Posted August 13, 2018 by Natalie L.
We’ve all become accustomed to dashing off a quick email as we run to lunch or into a meeting. But, we all know there are hackers online, both here and internationally, who are watching and waiting for the opportunity to snatch your patients’ private information. This is a very dangerous problem for practices who don’t take security seriously. The fines for a HIPAA violation are quite steep. In fact, the average fine is currently $100-$50,000 per violation, with a cap on those charges currently set at a shocking $1.5 million.
Sometimes, we might think to ourselves, it’s okay if I send this just once; I’ve done it before and nothing bad ever happened. But, if you consider the loss of your patients’ trust because they no longer want your office handling their private data, the loss is much greater than the violation alone. We’ve all probably witnessed instances in the dental community where negative reviews have spread like wildfire on social media, damaging a practice’s reputation and standing in the local community.
Why encrypt? When sending a standard email message, the text of the email is stored on an unprotected server for years. Anyone who gains access to those servers will be able to see the data you have sent. This is a serious risk when you consider all the emails sent with someone’s full name and address in them. Maybe they contained a social security number, x-rays, or even details of treatment.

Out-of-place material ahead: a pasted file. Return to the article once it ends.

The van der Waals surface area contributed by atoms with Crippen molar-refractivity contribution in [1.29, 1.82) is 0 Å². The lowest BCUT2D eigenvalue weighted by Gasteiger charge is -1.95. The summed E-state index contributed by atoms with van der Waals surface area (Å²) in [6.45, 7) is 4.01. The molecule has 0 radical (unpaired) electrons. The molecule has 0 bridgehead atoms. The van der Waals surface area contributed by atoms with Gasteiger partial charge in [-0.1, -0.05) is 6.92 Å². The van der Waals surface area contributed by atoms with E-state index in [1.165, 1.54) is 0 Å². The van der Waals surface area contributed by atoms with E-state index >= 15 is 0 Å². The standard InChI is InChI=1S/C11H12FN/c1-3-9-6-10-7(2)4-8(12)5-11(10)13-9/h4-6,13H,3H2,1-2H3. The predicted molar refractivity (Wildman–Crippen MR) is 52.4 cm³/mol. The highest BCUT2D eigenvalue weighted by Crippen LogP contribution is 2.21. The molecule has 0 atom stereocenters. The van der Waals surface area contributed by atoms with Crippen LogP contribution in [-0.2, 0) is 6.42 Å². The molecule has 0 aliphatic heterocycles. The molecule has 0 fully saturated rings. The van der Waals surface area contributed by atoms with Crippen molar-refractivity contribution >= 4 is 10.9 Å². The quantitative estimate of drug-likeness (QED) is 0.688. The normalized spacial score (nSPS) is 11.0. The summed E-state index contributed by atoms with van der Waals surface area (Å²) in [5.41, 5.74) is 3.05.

There is a simple way to make sure that your patient’s personal data is protected all the way to its destination. SecureMail encrypts these emails, as well as encrypting any reply message that the recipient sends back to you! A quick-send button can be added to your Outlook email application making it no more time or effort to send securely than what you’re doing now. And, there’s another advantage. You may have had difficulty with large email file sizes containing x-rays, intraoral pictures, or periodontal charting. Sending them with SecureMail bypasses any limits set by your current service, and encrypts and protects all information attached.
Sending just one unprotected email to a colleague, patient, or lab is a risk your practice shouldn’t be taking. Just one email can be the difference between exposing trusted information or knowing you’ve done what you can to protect it.